How to Build a Better Company as well as a Better Internet | Matthew Prince and Michelle Zatlyn on Starting Greatness with Mike Maples

Check out the Starting Greatness Episode Page & Show Notes

Key Takeaways

  • The creation and maintenance of your start-up’s foundational team is critical for success
    • If there is a conflict around responsibilities, you have the wrong founding team
    • The greatest start-ups have a valuable mission and have a team that enjoys working together
  • Inbound recruiting processes are much more valuable to hiring talented and long-term employees
    • Cloudflare utilizes a blog to consistently communicate the company’s current problems, processes, technology, and goals to the public. Then, potential candidates come to them.
  • Understand if your employees value title hierarchy or product success, these different environments can benefit or hinder start-up growth
    • Growth solves a lot of problems – opens exponential opportunity to scale, hire talented people, etc.

Intro

  • Matthew Prince (@eastdakota) and Michelle Zatlyn (@zatlyn) are co-founders of Cloudflare, a web performance and security company. In this episode, they speak with Mike Maples to discuss Cloudflare’s journey as a successful start-up and the importance of employee retention and recruiting.
  • Host: Mike Maples (@m2jr)

Cloudflare

  • Started with the goal of building a better internet, beginning the journey in 2009
  • The main function is providing network and infrastructure for fast, reliable, and secure internet to everyone
    • It operates in over 100 countries
  • The product began as a spam detector, evolved into a project that took action against hackers and spammers known as Project Honey Pot, then grew into modern-day Cloudflare which focuses on providing a safe internet experience
  • Michelle coins Matthew as an “idea printing press”
  • Initially, Cloudflare was the only privately funded company at Venrock Capital that wasn’t healthcare centered
  • Keeping up with user growth has been the biggest challenge

Start-Up Lessons

  • It’s too scary to do it by yourself; build a team with diverse abilities to support the vision
  • Started with high school friends, but friendship suffered by the end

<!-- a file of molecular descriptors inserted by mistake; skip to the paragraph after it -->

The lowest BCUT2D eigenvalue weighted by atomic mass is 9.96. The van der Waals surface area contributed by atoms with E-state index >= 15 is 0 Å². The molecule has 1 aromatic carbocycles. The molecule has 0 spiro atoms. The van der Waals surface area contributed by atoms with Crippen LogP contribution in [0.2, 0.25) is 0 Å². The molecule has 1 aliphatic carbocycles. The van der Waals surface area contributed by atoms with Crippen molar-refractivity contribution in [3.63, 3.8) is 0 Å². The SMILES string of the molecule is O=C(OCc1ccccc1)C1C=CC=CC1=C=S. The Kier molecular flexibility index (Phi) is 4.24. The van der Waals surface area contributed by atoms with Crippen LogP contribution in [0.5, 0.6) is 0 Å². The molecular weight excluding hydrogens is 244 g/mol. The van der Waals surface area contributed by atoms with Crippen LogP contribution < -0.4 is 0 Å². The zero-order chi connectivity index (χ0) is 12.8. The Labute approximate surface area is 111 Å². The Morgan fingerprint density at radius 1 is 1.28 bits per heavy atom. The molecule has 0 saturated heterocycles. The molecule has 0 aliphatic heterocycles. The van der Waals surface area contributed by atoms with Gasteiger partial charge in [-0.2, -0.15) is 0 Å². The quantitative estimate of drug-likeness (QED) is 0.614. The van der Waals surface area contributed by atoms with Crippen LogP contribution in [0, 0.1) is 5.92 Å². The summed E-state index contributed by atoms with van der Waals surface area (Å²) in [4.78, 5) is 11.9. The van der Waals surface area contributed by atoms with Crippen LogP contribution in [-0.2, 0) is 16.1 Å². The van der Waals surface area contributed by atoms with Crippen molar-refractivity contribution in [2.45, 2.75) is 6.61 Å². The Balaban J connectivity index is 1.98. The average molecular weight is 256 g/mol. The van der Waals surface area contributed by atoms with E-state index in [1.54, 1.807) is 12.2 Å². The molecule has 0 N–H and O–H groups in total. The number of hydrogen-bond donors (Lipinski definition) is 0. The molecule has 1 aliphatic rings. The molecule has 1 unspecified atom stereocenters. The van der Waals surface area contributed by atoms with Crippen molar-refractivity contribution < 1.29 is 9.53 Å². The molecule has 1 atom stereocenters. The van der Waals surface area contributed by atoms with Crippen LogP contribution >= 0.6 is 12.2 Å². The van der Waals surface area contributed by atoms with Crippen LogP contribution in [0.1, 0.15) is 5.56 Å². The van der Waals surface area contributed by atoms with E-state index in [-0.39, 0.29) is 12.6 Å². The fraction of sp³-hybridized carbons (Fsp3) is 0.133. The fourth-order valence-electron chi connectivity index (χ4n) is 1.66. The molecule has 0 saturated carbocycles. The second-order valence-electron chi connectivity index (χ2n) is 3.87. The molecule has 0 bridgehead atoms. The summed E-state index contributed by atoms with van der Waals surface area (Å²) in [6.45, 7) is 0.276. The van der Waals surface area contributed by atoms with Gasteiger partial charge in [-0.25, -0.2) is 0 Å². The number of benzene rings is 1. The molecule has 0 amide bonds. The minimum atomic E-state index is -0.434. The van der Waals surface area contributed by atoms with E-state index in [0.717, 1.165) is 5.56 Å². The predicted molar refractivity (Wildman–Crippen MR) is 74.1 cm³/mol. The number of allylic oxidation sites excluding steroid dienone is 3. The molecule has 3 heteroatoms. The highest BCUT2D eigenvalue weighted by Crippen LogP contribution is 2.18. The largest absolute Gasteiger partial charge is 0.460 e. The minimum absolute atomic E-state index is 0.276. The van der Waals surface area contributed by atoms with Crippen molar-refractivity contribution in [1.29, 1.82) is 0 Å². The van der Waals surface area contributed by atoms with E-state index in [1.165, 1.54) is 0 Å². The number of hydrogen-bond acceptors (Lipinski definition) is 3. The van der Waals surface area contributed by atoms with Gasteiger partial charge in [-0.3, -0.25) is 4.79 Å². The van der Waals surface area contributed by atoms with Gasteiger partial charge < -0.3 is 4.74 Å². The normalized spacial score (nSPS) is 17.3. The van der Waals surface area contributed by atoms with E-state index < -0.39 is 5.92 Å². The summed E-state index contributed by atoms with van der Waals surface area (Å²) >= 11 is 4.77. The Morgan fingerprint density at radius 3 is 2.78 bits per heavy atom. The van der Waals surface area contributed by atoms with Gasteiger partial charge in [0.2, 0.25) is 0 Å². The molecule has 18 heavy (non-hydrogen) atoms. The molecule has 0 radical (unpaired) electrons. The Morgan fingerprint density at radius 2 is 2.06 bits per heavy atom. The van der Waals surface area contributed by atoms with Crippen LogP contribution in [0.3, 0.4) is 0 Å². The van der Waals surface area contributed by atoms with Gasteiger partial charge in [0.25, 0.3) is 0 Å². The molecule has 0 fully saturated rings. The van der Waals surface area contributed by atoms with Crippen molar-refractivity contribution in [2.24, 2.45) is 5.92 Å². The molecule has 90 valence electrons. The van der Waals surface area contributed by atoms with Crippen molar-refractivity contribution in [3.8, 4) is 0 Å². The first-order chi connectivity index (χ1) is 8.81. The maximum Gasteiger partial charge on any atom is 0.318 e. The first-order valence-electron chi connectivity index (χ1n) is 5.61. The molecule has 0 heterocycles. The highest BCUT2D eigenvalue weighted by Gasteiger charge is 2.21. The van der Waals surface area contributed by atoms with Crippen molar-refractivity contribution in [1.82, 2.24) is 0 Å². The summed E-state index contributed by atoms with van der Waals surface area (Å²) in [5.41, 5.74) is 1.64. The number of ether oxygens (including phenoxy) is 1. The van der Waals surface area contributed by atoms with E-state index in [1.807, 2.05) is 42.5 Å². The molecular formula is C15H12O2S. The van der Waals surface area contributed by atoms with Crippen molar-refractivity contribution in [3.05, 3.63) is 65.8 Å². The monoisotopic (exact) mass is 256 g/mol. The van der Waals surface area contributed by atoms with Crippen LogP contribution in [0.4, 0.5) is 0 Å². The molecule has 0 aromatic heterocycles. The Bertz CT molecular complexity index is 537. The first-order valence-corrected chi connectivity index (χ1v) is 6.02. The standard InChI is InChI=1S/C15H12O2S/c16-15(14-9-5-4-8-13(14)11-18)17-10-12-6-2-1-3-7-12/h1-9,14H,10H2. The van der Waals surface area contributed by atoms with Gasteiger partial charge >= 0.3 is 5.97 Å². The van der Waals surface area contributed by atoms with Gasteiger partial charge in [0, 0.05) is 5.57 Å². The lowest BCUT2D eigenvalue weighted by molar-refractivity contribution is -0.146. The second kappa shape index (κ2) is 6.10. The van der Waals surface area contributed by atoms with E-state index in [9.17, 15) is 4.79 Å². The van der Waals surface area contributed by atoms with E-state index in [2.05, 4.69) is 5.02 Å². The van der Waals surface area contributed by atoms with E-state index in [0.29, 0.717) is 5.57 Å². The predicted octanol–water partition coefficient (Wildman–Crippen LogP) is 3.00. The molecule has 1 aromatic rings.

• Their skills had too much overlap in responsibility causing friction
    • If there is a conflict around responsibilities, you have the wrong founding team
  • Human beings tend to say no to opportunities; not all great opportunities are ‘shiny’ to begin with
  • Pareto Thinking – start-ups often follow this rule, 80% of consequences come from 20% of causes
  • Growth solves a lot of problems – opens exponential opportunity to scale, hire talented people, etc.
  • Obssess over ‘ease of use’

Recruiting & Retention

  • Employee retention in start-up culture is vital – your foundational team of early hires must buy into the product vision and optimize the work for them
    • Look for people that are under-employed, people that are not currently utilizing their skills to their maximum potential
  • Retention on average for a silicon valley tech company is 18 months
    • Shows the disconnect in working for the company vs working for yourself
  • Always be recruiting, building, and maintaining a talented team. This is important for pacing with innovation.
  • Matthew and Michelle spend 1/3 of their time on recruiting
    • You’re recruiting for the jobs and positions you’ll need in the future
  • Communicate your company’s problems, processes, technology, and goals to the public, Cloudflare utilizes a blog
    • This produces inbound candidate flow
  • Understand how your start-up communicates values around hierarchical titles vs valuing the product’s growth
  • Fairness matters, be restlessly formulaic with the clear structure of your job offers and performance metrics

Additional Notes

  • The greatest start-ups have a valuable mission and have a team that enjoys working together
Starting Greatness with Mike Maples : , , ,
Notes By Drew Waterstreet

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